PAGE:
Somebody's Luggage by Charles Dickens


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The Project Gutenberg eBook, Somebody's Luggage, by Charles Dickens

This eBook is for the use of anyone anywhere at no cost and with
almost no restrictions whatsoever. You may copy it, give it away or
re-use it under the terms of the Project Gutenberg License included
with this eBook or online at

Title: Somebody's Luggage

Author: Charles Dickens

Release Date: April 3, 2005 [eBook #1414]

Language: English

Character set encoding: ISO-646-US (US-ASCII)


Transcribed from the 1894 Chapman and Hall "Christmas Stories" edition by
David Price, email



The writer of these humble lines being a Waiter, and having come of a
family of Waiters, and owning at the present time five brothers who are
all Waiters, and likewise an only sister who is a Waitress, would wish to
offer a few words respecting his calling; first having the pleasure of
hereby in a friendly manner offering the Dedication of the same unto
_Joseph_, much respected Head Waiter at the Slamjam Coffee-house, London,
E.C., than which a individual more eminently deserving of the name of
man, or a more amenable honour to his own head and heart, whether
considered in the light of a Waiter or regarded as a human being, do not

In case confusion should arise in the public mind (which it is open to
confusion on many subjects) respecting what is meant or implied by the
term Waiter, the present humble lines would wish to offer an explanation.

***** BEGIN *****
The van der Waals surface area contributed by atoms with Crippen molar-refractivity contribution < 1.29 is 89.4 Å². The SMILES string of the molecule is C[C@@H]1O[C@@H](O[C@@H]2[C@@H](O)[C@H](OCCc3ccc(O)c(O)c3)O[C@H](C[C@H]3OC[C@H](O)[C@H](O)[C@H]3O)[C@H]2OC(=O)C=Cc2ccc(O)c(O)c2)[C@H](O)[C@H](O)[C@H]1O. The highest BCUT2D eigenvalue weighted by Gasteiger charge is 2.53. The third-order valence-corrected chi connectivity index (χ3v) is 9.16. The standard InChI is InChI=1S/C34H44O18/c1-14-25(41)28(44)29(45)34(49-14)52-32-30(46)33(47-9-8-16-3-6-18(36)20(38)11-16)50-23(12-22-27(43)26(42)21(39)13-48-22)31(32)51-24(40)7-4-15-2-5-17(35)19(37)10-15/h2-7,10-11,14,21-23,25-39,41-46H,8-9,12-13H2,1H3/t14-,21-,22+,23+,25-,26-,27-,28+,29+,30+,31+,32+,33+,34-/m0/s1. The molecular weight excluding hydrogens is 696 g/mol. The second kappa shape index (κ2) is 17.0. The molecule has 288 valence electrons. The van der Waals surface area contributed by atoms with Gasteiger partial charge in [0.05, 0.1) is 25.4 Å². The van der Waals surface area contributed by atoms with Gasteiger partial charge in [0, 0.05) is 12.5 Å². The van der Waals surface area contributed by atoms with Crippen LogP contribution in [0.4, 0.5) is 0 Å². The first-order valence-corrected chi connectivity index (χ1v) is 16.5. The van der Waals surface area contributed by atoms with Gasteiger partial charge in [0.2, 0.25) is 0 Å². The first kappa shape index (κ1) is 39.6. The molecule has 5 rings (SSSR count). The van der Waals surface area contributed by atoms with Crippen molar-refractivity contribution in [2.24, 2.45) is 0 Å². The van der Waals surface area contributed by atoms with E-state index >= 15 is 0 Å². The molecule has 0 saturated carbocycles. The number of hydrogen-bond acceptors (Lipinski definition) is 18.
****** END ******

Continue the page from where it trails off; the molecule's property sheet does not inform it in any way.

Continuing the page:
It may not be generally known that the person as goes out to wait is
_not_ a Waiter. It may not be generally known that the hand as is called
in extra, at the Freemasons' Tavern, or the London, or the Albion, or
otherwise, is _not_ a Waiter. Such hands may be took on for Public
Dinners by the bushel (and you may know them by their breathing with
difficulty when in attendance, and taking away the bottle ere yet it is
half out); but such are _not_ Waiters. For you cannot lay down the
tailoring, or the shoemaking, or the brokering, or the green-grocering,
or the pictorial-periodicalling, or the second-hand wardrobe, or the
small fancy businesses,--you cannot lay down those lines of life at your
will and pleasure by the half-day or evening, and take up Waitering. You
may suppose you can, but you cannot; or you may go so far as to say you
do, but you do not. Nor yet can you lay down the gentleman's-service
when stimulated by prolonged incompatibility on the part of Cooks (and
here it may be remarked that Cooking and Incompatibility will be mostly
found united), and take up Waitering. It has been ascertained that what
a gentleman will sit meek under, at home, he will not bear out of doors,
at the Slamjam or any similar establishment. Then, what is the inference
to be drawn respecting true Waitering? You must be bred to it. You must
be born to it.

Would you know how born to it, Fair Reader,--if of the adorable female
sex? Then learn from the biographical experience of one that is a Waiter
in the sixty-first year of his age.

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Books | Photos | Paul Mutton | Wed 3rd Jun 2020, 4:21